Do you know the difference between Type 3C and 4A hair? If the answer is no, don’t worry — understanding hair textures can be confusing. There are lots of hair texture definitions and categories that differ based on the stylist. Despite this, it’s useful to know what hair type you have.

Generally knowing your hair types can help you understand how to care for and style your hair. For example, certain hair types need more conditioning than others, while others have specific styling needs.

We’ve put together this guide to walk you through the different types of hair textures and what you need to know to take care of yours, so you can make your next hair appointment with confidence.

What is textured hair?

Textured hair refers to hair strands that create a shape like coils or waves. Essentially, it’s any hair type that’s not straight. Contrary to the name, textured hair doesn’t have anything to do with how your hair feels. Some people use the term “textured hair” when talking about the hair of people in the black community, but these things are not mutually exclusive.

What are the different hair textures?

Image shows examples of what each hair texture type looks like.

You can use our hair type chart as a guide to help you figure out which hair texture you have. There are four types of hair textures: 

  • Type 1: Straight
  • Type 2: Wavy
  • Type 3: Curly
  • Type 4: Coily

Andre Walker created the original hair texture classifications in the 1990s to market his line of hair care products. Since then, many stylists and brands have adopted the original categories and created their own versions with more, less, or different hair texture types. To keep it simple, we’ll stick with these four hair types in this post.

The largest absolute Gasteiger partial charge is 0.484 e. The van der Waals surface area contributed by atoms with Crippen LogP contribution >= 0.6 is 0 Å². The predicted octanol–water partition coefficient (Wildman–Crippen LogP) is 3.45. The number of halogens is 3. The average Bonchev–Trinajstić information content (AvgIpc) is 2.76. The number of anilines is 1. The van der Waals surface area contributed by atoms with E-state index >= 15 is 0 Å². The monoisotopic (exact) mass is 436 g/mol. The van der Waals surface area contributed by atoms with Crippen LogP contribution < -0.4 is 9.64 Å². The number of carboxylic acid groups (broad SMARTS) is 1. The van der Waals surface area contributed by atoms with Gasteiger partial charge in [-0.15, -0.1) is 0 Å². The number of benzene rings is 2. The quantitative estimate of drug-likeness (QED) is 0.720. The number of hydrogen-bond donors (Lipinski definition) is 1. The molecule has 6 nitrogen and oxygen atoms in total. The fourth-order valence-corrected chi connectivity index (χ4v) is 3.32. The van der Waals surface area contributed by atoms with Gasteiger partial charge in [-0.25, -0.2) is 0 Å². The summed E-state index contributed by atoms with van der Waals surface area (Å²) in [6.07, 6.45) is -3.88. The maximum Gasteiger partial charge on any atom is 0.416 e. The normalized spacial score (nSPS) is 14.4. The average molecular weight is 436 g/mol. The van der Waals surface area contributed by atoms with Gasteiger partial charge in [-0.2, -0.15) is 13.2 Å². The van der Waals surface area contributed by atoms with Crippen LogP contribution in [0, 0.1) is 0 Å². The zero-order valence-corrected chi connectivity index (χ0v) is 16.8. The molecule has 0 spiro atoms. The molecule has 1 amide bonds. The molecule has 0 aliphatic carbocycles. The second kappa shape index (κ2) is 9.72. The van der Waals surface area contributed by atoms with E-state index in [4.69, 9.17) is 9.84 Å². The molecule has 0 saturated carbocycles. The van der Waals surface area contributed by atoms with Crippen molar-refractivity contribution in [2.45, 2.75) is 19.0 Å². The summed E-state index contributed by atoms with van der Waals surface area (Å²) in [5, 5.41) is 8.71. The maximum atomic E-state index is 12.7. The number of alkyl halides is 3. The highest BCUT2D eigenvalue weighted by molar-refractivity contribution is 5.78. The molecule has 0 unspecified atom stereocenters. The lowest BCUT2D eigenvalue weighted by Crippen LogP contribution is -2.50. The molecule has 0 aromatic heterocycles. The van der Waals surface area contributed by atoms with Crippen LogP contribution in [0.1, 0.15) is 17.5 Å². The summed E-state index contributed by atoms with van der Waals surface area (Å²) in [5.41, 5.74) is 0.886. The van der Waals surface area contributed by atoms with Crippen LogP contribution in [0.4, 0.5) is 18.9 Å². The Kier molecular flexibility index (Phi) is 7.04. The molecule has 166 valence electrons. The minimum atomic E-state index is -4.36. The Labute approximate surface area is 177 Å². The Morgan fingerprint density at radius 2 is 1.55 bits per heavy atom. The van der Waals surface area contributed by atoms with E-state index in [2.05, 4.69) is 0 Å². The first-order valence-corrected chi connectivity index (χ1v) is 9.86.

What is a curl pattern?

There are three curl patterns: Type As have wide patterns, type Bs are medium-sized, and type Cs are the smallest. Everyone has hair textures and curl patterns. For example, someone with really tight, thick curls could have 3C hair.

What is hair porosity?

Hair porosity refers to the cuticle or outer layer of a hair strand that dictates how well your hair holds onto moisture. Both low-porosity hair and high-porosity hair can have trouble retaining moisture and might feel dry. This is because low-porosity hair doesn’t absorb moisture well, and high-porosity hair doesn’t retain moisture well. While hair damage, like from bleaching and overuse of heat, can increase your hair porosity, it’s mostly determined by your genetics.

To test for hair porosity, take a strand of clean hair and drop it into a glass of room-temperature water. You can determine your hair porosity based on what your strand does next:

  • Low-porosity hair will float on top and then sink.
  • Medium-porosity hair will partially sink. It won’t stay on the top or bottom of the glass.
  • High-porosity hair will sink to the bottom.

If you have low-porosity hair, diluting hair products can help you keep your strands moisturized. For high-porosity hair, oil-based and leave-in products can help your hair retain moisture better.

What type of hair do I have?

You can figure out your hair texture by looking at your hair after it’s cleaned to see the shape of your strands. Look closely at your individual hair strands. For example, if your hair has a slight curve but isn’t completely curly, you probably have Type 2 hair. 

You can get a sense of your curl pattern by looking at the tightness and definition of your curls, coils, or waves. For example, if you have tightly coiled hair but can still see defined curls, you probably have type B hair.

Along with texture Types 1 to 4, there are curl subtypes for each texture that go A to C. For each hair texture, A is the least curly, B is medium curly, and C is most curly.

To get an idea of which hair type you have and tailor your hair care routine, look out for: